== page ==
Policymaking Process and ICT
expensive. The second more pessimistic view holds that socially disadvantaged
groups will not obtain access to the Internet, and this will halt Internet diffusion
before it can reach 100%. The more optimistic view is the classic diffusion of in-
novations pattern where there is slow initial adoption, a surge in the middle, and
slowing adoption near the saturation point. The more pessimistic view holds the
same pattern, but there will be no saturation point at the top of the curve. Empirical
evidence for the digital divide shows that when comparing the United States with
European countries, income is important for understanding the digital divide in the
United States. In fact, income was the most distinctive source of inequality in the
odds of someone using the Internet in America (Martin and Robinson, 2007).
Research shows an urban–rural digital divide in Canada, with the odds of using
the Internet almost two times more likely for someone who lives in an urban area
than for someone who lives in a rural area (Noce and McKeown, 2008). This finding
makes it difficult to separate out other important determinates noted in the litera-
ture, such as social economic status of the individual, skills to access the Internet,
and infrastructure differences between urban and rural areas that impede access.
Belanger and Carter (2009) identified two major types of digital divides of
e-government users, the access divide and the skills divide. Lack of access is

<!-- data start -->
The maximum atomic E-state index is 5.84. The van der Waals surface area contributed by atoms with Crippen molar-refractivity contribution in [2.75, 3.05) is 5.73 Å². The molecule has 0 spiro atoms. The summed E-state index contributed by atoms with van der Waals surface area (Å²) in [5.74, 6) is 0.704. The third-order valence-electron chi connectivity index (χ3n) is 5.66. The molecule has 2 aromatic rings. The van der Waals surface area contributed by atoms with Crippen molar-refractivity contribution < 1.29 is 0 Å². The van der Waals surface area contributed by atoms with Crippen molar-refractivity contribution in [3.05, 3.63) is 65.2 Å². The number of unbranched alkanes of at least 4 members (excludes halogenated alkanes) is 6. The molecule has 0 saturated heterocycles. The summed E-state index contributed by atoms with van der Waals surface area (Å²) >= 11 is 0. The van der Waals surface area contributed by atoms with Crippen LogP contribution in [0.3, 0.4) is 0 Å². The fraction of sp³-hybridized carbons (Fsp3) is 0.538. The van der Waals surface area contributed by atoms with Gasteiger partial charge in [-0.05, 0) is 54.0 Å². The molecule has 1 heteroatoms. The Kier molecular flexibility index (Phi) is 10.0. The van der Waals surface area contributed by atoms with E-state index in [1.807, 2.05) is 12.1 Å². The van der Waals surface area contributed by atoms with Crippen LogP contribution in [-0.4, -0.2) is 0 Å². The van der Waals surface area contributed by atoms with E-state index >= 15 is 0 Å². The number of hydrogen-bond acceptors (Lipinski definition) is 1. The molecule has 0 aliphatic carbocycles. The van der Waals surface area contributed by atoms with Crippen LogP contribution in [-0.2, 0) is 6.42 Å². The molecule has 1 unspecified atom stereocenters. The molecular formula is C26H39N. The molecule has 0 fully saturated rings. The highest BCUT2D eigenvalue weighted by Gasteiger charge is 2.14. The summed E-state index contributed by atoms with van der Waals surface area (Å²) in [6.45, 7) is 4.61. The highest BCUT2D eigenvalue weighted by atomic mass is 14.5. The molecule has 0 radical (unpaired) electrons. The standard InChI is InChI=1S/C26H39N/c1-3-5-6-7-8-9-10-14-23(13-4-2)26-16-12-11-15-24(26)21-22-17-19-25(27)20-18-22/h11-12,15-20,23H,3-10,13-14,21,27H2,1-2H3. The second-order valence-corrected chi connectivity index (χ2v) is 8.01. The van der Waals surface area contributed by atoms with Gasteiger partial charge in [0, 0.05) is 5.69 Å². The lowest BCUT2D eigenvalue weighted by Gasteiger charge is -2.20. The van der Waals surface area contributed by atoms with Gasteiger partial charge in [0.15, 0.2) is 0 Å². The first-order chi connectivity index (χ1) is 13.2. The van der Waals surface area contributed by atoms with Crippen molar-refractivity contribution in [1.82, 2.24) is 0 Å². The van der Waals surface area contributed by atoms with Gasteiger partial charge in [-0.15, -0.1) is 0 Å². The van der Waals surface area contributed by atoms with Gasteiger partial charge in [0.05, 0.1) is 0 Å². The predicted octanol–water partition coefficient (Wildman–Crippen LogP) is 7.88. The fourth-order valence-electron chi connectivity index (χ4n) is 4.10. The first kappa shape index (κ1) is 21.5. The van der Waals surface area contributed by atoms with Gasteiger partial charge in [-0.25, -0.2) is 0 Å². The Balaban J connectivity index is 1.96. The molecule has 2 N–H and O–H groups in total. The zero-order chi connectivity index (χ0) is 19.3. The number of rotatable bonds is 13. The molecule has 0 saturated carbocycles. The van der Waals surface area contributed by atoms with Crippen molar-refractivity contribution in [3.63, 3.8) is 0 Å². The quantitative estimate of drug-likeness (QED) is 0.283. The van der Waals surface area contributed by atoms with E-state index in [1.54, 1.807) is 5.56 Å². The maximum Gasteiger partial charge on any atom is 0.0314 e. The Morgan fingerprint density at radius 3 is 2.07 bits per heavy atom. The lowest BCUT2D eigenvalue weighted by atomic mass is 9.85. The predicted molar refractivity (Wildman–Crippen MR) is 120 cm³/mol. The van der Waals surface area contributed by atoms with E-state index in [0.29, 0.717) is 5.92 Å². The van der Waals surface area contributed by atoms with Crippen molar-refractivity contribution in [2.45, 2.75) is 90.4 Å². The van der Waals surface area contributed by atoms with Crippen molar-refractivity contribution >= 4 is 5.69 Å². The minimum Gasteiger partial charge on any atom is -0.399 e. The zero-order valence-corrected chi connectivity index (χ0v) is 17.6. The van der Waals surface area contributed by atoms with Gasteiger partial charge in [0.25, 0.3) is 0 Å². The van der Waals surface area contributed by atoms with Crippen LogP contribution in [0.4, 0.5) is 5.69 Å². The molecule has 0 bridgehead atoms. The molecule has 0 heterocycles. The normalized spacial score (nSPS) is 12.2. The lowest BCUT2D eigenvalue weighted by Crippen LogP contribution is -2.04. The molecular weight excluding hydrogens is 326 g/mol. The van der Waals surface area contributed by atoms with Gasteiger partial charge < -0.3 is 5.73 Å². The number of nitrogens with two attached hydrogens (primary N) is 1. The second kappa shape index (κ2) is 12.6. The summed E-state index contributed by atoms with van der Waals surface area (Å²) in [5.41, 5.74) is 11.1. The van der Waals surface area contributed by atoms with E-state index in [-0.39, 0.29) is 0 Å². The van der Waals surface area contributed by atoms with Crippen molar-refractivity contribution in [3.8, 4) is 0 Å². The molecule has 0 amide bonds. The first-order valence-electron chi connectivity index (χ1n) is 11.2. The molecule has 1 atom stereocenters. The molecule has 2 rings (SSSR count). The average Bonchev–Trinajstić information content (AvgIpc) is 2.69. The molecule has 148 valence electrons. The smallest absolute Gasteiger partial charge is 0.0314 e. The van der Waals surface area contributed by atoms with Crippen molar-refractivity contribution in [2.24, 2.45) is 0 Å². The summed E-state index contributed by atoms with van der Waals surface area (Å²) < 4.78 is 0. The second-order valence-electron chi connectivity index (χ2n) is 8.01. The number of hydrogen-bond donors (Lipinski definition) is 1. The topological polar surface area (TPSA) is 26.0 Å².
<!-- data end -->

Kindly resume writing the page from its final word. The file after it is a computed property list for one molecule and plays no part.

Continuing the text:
the most common one identified in the literature; however, there is a substantial
percentage of the population that may not have the skills necessary to interact
with government online. The skills digital divide can be further broken down into
technical competence and information literacy. Technical competence is the skills
needed to do such things as operate hardware, software, typing, and use a mouse.
When using e-government, the information literacy is the ability to use information
effectively to make decisions. One of the greatest challenges facing individuals
when accessing government information is the ability to read and interpret infor-
mation effectively.
Research on the global digital divide of an analysis of 118 countries and Internet
use between 1997 and 2001 found support that it is a result of socioeconomic status
and regulatory, political, and sociological variables (Guillen and Suarez, 2005).
Therefore, this research essentially shows it is difficult to simplify the digital di-
vide: what happens in one country could be different in another country. The United
States, for instance, has a more stable regulatory system that promotes Internet use;
other countries may not have these policies, which would have an impact on the
digital divide. The digital divide is essential to know in order to understand politi-
cal participation, because certain groups will not have access to participate online.
Policymaking Process and ICT
Five stages of the policymaking life cycle can be related to e-participation (Figure 3-4).
There is a direct link in each of these stages between information, consultation,
and participation and how ICT can be used in the development of these stages
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